From John O’Connor
George Town Potowmack Oct. 5th 1789
You should not be interrupted by this address if I thought that any Citizen of America had a heart more sincerely attached to your person than the unhappy and obscure Individual who presumes to submit to your perusal his reflections on an important question.
Tho you are not probably a Stranger to my afflictions in this land and the weight of Calumny to which I have been compelled to submit, yet you may be unacquainted with that reverence and awe, I glory to entertain for thy Character and thy measures—These are the impressions which have given me confidence to accompany the enclosed pamphlet with a few lines.
If moral writers of every age and clime have not been deceived in estimating the turpitude of sin by the malignity of the intention, I will under the favour of divine providence soon convince the World that some of my fellow travellers have injured Innocence—It was, and is my determined intention to publish the History of America—My Circumstances are improving and all my resources point to that Event, previous to whose accomplishment, I can enjoy no peace nor relish any satisfaction except what I may receive in contemplating the prosperity of my Country under thy auspicious Administration. I have the honor to be Sir with respect your most obliged and most Devoted Hume Sert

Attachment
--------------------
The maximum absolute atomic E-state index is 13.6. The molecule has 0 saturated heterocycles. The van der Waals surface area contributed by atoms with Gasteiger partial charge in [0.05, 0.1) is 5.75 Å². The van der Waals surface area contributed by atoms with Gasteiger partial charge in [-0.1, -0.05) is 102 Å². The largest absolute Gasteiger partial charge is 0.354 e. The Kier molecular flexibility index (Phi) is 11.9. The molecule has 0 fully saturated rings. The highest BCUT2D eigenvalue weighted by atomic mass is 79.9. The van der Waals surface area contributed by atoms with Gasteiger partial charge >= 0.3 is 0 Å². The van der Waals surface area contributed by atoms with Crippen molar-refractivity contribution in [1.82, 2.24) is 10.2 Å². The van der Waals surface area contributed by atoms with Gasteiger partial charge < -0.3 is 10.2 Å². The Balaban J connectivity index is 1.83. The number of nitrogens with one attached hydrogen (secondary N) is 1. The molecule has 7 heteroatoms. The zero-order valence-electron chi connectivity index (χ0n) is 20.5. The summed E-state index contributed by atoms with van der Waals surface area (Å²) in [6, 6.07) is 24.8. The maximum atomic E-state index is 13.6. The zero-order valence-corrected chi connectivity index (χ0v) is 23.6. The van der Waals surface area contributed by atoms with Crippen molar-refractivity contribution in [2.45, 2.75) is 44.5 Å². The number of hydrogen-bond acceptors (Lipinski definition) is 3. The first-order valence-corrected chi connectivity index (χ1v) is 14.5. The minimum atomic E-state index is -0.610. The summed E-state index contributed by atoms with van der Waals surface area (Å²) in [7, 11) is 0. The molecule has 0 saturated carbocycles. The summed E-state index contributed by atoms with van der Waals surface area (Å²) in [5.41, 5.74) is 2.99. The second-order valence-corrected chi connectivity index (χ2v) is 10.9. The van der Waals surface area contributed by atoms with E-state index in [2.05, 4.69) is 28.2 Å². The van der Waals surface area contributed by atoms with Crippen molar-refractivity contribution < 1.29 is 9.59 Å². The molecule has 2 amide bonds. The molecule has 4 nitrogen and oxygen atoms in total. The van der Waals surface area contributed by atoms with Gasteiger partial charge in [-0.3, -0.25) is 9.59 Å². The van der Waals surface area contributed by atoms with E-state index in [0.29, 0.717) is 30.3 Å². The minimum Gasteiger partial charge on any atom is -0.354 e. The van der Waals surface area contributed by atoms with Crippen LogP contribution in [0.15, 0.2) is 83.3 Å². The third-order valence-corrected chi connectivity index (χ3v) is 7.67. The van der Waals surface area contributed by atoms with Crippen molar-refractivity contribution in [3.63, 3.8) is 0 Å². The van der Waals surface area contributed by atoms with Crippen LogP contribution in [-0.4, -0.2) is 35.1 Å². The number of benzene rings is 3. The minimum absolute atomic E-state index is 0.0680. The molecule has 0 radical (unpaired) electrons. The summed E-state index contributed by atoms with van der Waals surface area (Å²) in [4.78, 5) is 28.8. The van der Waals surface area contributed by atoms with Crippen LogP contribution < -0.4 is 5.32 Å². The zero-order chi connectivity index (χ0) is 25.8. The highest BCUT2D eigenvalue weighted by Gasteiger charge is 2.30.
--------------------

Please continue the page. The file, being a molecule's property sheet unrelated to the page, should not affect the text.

ALS, DNA:PCC, item 78.
John O’Connor, who described himself as an Irish barrister, arrived in Virginia in 1788 and was currently selling subscriptions to a multivolume geographical and topographical history of the Americas (Maryland Gazette [Annapolis], 6 Dec. 1787). In spite of constant assurances to his subscribers that the history was nearly completed and the first volume in press, inquiries revealed that no part of the work had been delivered to O’Connor’s printers in Philadelphia (Maryland Journal, and Baltimore Advertiser, 13 May 1788). GW was not one of the subscribers, although on 3 Feb. 1788 O’Connor dined with him, probably in an effort to enlist his aid. O’Connor’s wife, Eliza Harriot, who had opened an academy for young ladies in Alexandria in 1788, attempted to secure GW’s support to open a school in Edenton, North Carolina. See Eliza H. O’Connor to GW, 7 and 18 Oct. 1788, and GW to Eliza H. O’Connor, 17 Oct. 1788. See also Diaries description begins Donald Jackson and Dorothy Twohig, eds. The Diaries of George Washington. 6 vols. Charlottesville, Va., 1976–79. description ends , 5:272–73, 409.